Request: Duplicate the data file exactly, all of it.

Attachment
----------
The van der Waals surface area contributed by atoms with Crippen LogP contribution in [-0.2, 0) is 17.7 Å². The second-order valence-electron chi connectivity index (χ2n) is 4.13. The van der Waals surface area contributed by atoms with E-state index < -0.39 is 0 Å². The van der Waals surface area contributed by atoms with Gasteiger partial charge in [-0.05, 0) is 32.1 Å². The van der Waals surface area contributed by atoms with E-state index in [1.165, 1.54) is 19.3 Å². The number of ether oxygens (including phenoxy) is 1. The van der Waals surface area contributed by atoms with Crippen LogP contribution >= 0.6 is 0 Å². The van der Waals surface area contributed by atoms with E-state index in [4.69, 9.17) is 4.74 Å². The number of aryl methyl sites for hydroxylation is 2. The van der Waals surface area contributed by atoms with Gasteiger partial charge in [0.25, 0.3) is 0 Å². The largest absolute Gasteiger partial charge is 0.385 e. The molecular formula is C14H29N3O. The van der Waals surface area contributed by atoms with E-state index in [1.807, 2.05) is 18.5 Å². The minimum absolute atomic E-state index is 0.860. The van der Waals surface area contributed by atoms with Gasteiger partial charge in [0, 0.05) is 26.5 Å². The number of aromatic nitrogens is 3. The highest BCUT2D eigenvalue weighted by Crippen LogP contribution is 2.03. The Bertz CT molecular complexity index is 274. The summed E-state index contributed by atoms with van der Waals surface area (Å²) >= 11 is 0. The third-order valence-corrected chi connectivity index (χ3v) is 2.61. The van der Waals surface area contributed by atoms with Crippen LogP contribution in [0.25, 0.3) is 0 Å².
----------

The van der Waals surface area contributed by atoms with Crippen LogP contribution in [-0.2, 0) is 17.7 Å². The second-order valence-electron chi connectivity index (χ2n) is 4.13. The van der Waals surface area contributed by atoms with E-state index < -0.39 is 0 Å². The van der Waals surface area contributed by atoms with Gasteiger partial charge in [-0.05, 0) is 32.1 Å². The van der Waals surface area contributed by atoms with E-state index in [1.165, 1.54) is 19.3 Å². The number of ether oxygens (including phenoxy) is 1. The van der Waals surface area contributed by atoms with Crippen LogP contribution >= 0.6 is 0 Å². The van der Waals surface area contributed by atoms with E-state index in [4.69, 9.17) is 4.74 Å². The number of aryl methyl sites for hydroxylation is 2. The van der Waals surface area contributed by atoms with Gasteiger partial charge in [0.25, 0.3) is 0 Å². The largest absolute Gasteiger partial charge is 0.385 e. The molecular formula is C14H29N3O. The van der Waals surface area contributed by atoms with E-state index in [1.807, 2.05) is 18.5 Å². The minimum absolute atomic E-state index is 0.860. The van der Waals surface area contributed by atoms with Gasteiger partial charge in [0, 0.05) is 26.5 Å². The number of aromatic nitrogens is 3. The highest BCUT2D eigenvalue weighted by Crippen LogP contribution is 2.03. The Bertz CT molecular complexity index is 274. The summed E-state index contributed by atoms with van der Waals surface area (Å²) >= 11 is 0. The third-order valence-corrected chi connectivity index (χ3v) is 2.61. The van der Waals surface area contributed by atoms with Crippen LogP contribution in [0.25, 0.3) is 0 Å².